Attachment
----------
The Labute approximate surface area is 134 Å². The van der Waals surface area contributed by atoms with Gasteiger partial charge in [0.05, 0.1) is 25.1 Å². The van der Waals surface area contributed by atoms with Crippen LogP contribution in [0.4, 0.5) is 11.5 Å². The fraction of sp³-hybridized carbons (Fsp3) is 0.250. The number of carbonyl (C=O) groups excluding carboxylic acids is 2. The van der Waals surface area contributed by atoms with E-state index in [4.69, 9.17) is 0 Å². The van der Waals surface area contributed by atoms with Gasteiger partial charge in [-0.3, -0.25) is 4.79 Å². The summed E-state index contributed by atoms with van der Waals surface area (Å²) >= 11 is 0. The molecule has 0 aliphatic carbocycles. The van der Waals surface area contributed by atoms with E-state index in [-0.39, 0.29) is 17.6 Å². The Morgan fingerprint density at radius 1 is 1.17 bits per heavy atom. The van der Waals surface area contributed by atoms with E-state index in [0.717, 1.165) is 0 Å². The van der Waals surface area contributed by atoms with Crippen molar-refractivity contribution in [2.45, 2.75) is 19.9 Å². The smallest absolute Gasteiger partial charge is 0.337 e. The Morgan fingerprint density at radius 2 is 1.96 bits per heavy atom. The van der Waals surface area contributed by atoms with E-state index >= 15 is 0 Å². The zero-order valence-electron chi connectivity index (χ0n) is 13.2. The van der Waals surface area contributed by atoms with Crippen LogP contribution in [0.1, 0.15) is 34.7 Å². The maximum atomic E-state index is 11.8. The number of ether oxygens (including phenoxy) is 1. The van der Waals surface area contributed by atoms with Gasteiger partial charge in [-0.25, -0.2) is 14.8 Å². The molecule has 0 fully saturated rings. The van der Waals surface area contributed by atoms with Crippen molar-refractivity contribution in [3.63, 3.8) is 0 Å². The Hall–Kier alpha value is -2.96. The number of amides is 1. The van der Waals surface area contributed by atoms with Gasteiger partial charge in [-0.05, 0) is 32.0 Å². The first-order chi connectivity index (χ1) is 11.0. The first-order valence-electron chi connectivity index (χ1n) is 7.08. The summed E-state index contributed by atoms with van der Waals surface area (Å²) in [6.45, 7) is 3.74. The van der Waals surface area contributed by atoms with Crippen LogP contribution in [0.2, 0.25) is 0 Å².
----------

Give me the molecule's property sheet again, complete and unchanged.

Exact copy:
The Labute approximate surface area is 134 Å². The van der Waals surface area contributed by atoms with Gasteiger partial charge in [0.05, 0.1) is 25.1 Å². The van der Waals surface area contributed by atoms with Crippen LogP contribution in [0.4, 0.5) is 11.5 Å². The fraction of sp³-hybridized carbons (Fsp3) is 0.250. The number of carbonyl (C=O) groups excluding carboxylic acids is 2. The van der Waals surface area contributed by atoms with E-state index in [4.69, 9.17) is 0 Å². The van der Waals surface area contributed by atoms with Gasteiger partial charge in [-0.3, -0.25) is 4.79 Å². The summed E-state index contributed by atoms with van der Waals surface area (Å²) >= 11 is 0. The molecule has 0 aliphatic carbocycles. The van der Waals surface area contributed by atoms with E-state index in [-0.39, 0.29) is 17.6 Å². The Morgan fingerprint density at radius 1 is 1.17 bits per heavy atom. The van der Waals surface area contributed by atoms with E-state index in [0.717, 1.165) is 0 Å². The van der Waals surface area contributed by atoms with Crippen molar-refractivity contribution in [2.45, 2.75) is 19.9 Å². The smallest absolute Gasteiger partial charge is 0.337 e. The Morgan fingerprint density at radius 2 is 1.96 bits per heavy atom. The van der Waals surface area contributed by atoms with E-state index >= 15 is 0 Å². The zero-order valence-electron chi connectivity index (χ0n) is 13.2. The van der Waals surface area contributed by atoms with Crippen LogP contribution in [0.1, 0.15) is 34.7 Å². The maximum atomic E-state index is 11.8. The number of ether oxygens (including phenoxy) is 1. The van der Waals surface area contributed by atoms with Gasteiger partial charge in [-0.25, -0.2) is 14.8 Å². The molecule has 0 fully saturated rings. The van der Waals surface area contributed by atoms with Crippen molar-refractivity contribution in [3.63, 3.8) is 0 Å². The Hall–Kier alpha value is -2.96. The number of amides is 1. The van der Waals surface area contributed by atoms with Gasteiger partial charge in [-0.05, 0) is 32.0 Å². The first-order chi connectivity index (χ1) is 11.0. The first-order valence-electron chi connectivity index (χ1n) is 7.08. The summed E-state index contributed by atoms with van der Waals surface area (Å²) in [6.45, 7) is 3.74. The van der Waals surface area contributed by atoms with Crippen LogP contribution in [0.2, 0.25) is 0 Å².